Why Cultural Appropriation is Awesome

On March 17, Netflix premiered its latest Marvel TV show: Iron Fist. Based on the comic book of the same name, the show follows Danny Rand, the son of New York billionaires who was orphaned when his family’s private jet crashed somewhere in Asia. The sole survivor of the crash, Danny was taken in by a group of warrior monks in the mystical land of Kunlun, where he trained relentlessly in kung fu. He became a great fighter and was eventually chosen as the next Iron Fist, granting him the ability to channel his chi, causing his fist to glow and giving him superhuman strength.

Since it was released, the show has been called “terrible,” “boring,” “just fine,” and “the single worst thing the superhero television factory has ever created.” I call it ok, not as good as Daredevil, and necessary viewing to set up The Defenders. But some on the left are calling it something different: problematic.

The story of a white man immersing himself in and adopting Asian culture is described as cultural appropriation, an interesting term of art used to imply there is something wrong with dressing or acting in a way other than your race might suggest you would. The notion of cultural appropriation has also been used to tell white girls not to wear hoop earrings, or white men not to wear dreadlocks, or why some people protested an event at the Museum of Fine Art in Boston in which visitors could try on a replica of a kimono worn by Monet’s wife in one of his paintings.

What is truly amazing about the cultural appropriation argument is how narrow it has to be to receive any credence. Some on the left accept it when a Latina tells a white girl not to wear hoop earrings because it is not her culture, or a black woman tells a white man not to wear dreadlocks because it is not his culture, or Asians tell white people not to wear kimonos because it is not their culture. But imagine for a moment the same words were uttered by a white man in a tank top and trucker cap. Did telling people to act or not act a certain way based on race and stereotypes suddenly become racist? So why is the reverse different?

If we peer behind the logic of cultural appropriation, we see two possible end results. The first possible result is that if white people are banned from adopting the culture of minority groups, the only change in  culture will be minorities abandoning their heritage in favor of whatever is deemed to be white culture. If culture is divided up by ethnicity and the largest racial group is forbidden from changing, then minority groups slowly change to be more like the majority. But considering rebukes for cultural appropriation are usually phrased as a means of preserving the minority group’s culture, it is doubtful this is what they have in mind.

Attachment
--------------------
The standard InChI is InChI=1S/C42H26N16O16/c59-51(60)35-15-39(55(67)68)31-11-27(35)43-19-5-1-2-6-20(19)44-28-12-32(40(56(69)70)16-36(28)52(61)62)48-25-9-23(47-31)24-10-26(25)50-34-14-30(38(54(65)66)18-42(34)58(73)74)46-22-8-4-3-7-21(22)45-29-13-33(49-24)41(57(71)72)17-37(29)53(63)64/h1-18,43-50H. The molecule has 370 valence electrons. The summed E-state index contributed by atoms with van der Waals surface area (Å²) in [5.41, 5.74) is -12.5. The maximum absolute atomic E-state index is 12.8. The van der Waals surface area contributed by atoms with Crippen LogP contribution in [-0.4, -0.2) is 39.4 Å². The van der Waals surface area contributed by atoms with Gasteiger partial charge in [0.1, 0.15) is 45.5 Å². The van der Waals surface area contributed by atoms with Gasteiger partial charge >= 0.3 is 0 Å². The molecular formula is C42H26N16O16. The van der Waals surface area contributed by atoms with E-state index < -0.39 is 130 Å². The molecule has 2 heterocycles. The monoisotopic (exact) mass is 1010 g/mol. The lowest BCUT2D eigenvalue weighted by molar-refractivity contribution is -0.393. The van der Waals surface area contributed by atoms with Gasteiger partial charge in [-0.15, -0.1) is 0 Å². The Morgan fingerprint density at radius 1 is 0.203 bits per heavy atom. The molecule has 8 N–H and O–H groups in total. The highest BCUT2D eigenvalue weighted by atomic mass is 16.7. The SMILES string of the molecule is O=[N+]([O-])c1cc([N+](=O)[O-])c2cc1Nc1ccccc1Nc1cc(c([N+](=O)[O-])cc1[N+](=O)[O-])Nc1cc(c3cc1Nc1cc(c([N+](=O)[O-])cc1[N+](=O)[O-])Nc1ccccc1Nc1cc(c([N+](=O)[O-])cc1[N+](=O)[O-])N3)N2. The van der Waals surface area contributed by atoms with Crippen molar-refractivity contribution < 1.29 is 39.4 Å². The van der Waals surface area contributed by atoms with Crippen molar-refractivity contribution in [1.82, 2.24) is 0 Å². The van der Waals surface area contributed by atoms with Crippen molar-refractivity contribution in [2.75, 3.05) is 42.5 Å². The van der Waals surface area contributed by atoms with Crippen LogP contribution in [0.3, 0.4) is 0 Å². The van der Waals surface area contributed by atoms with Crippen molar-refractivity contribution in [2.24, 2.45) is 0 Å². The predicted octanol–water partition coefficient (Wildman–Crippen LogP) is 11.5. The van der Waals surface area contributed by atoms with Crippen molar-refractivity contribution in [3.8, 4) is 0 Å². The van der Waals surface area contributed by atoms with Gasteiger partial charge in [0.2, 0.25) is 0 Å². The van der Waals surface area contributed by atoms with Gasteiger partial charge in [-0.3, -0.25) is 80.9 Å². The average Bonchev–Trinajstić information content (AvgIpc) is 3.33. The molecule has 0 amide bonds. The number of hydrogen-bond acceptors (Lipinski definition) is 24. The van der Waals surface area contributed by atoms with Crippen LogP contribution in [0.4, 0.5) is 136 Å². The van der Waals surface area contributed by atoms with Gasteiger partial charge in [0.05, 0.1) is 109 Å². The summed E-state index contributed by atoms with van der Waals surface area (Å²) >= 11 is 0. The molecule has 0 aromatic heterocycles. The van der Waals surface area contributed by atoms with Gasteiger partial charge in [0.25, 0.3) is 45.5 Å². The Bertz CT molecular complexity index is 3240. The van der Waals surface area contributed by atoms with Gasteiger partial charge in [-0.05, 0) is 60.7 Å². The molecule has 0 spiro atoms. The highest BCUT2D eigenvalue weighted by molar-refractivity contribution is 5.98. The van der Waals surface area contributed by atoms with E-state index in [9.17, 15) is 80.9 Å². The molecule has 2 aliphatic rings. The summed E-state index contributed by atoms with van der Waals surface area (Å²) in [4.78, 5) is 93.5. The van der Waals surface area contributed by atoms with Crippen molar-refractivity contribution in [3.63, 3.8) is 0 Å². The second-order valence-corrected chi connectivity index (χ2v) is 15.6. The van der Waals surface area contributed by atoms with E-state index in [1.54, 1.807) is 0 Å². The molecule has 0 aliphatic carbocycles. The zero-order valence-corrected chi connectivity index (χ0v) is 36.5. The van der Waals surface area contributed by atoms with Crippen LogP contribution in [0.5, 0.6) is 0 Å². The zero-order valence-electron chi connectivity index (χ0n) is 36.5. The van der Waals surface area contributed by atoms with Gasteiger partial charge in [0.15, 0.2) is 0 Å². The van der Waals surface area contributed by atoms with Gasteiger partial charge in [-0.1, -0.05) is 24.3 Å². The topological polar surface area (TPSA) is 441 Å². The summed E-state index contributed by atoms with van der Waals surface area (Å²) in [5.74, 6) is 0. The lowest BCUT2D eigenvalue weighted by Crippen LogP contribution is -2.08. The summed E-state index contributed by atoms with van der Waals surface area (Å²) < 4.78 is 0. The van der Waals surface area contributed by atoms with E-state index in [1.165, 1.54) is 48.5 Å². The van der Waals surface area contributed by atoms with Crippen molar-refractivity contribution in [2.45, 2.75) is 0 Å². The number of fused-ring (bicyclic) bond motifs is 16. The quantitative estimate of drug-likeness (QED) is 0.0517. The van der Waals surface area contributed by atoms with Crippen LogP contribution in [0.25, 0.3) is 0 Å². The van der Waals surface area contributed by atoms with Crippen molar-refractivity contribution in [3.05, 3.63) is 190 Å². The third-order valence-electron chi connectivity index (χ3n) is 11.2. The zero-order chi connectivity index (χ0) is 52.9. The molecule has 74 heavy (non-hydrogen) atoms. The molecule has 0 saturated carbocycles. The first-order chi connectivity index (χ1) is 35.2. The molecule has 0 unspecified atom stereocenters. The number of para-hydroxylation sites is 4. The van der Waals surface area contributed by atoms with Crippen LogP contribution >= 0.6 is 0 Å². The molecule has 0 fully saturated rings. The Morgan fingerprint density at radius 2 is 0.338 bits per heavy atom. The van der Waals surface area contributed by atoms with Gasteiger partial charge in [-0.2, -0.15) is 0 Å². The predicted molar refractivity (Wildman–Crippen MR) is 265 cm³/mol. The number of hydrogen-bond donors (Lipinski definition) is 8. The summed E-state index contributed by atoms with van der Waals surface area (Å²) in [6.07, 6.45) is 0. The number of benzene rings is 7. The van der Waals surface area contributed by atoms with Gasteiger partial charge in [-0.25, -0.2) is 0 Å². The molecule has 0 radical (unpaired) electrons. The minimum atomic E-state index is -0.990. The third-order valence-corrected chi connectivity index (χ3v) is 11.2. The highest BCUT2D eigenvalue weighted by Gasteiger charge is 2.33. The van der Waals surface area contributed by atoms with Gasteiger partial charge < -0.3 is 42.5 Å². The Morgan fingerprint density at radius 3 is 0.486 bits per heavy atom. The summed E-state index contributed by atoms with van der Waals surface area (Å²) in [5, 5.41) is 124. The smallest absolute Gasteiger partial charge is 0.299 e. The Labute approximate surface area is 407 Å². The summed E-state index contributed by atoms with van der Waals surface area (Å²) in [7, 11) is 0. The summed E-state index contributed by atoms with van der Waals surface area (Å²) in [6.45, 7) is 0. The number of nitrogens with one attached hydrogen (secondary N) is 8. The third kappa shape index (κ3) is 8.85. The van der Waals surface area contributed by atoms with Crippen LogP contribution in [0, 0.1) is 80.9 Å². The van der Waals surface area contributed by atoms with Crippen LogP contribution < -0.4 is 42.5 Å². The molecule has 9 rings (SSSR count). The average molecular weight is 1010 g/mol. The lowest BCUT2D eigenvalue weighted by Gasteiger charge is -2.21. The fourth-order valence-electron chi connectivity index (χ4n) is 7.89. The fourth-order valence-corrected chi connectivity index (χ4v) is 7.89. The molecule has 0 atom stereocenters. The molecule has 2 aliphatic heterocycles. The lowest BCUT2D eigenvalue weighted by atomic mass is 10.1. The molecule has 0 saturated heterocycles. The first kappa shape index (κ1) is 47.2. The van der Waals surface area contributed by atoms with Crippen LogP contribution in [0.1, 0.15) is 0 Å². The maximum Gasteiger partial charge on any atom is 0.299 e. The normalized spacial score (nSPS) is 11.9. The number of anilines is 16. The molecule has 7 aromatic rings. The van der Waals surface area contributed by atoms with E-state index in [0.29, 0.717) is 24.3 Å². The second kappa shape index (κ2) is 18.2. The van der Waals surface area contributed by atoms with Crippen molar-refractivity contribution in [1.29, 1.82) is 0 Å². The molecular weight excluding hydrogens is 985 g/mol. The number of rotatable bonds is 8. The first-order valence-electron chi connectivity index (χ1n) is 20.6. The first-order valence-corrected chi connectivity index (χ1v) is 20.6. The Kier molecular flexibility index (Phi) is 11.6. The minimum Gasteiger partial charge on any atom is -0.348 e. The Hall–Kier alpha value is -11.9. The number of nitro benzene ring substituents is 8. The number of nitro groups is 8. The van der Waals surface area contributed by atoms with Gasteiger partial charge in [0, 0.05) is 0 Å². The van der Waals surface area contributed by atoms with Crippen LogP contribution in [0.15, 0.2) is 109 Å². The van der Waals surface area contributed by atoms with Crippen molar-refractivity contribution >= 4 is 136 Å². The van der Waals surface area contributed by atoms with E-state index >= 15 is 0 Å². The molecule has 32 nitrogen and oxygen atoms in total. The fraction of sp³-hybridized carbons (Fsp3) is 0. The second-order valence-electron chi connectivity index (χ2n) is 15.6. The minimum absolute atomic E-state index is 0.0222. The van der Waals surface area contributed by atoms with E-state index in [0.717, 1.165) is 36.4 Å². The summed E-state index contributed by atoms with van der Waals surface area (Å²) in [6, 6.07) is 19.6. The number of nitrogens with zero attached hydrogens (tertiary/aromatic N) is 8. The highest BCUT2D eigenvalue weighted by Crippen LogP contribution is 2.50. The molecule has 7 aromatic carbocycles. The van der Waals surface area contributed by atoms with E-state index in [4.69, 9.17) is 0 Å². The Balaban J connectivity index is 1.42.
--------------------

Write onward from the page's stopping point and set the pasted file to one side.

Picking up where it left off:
The second, and far more likely result, is the Balkanization of the United States, in which every American adopts a culture based purely on their ethnic heritage and rejects all others. Let’s ignore that so many Americans are of mixed ethnicity and the difficulty of deciding which parent’s culture they should accept and which they would reject; or that whatever is decided to be white culture is already a mix of various cultures. This is a world in which separate but equal is no longer a disgraceful term but instead the best possible outcome. This version of cultural appropriation logic would build walls between Americans who look different, and turn neighbors into strangers. For people who constantly talk of being “otherized,” they seem determined to remain separate and apart from the larger American community of all races.

What is now called cultural appropriation used to be called the melting pot. One of the great things about America is that we take both people and ideas from all over the world and mesh them into a unified whole. What is referred to as American culture contains bits and pieces from across the globe. We should embrace and rejoice in that.

After centuries of pervasive racism, we have finally reached a point where people want to try things historically associated with a different ethnicity. How is this not something to celebrate? We should not look at ourselves as white, black, Hispanic, Asian, or any other ethnic group. We should all see ourselves and our countrymen as one nation, and be happy if our fellow Americans adopt a style, tradition, or idea that we like. 

Our goal should be to take many different peoples and turn them into one. Someone should translate that into Latin and write it down somewhere.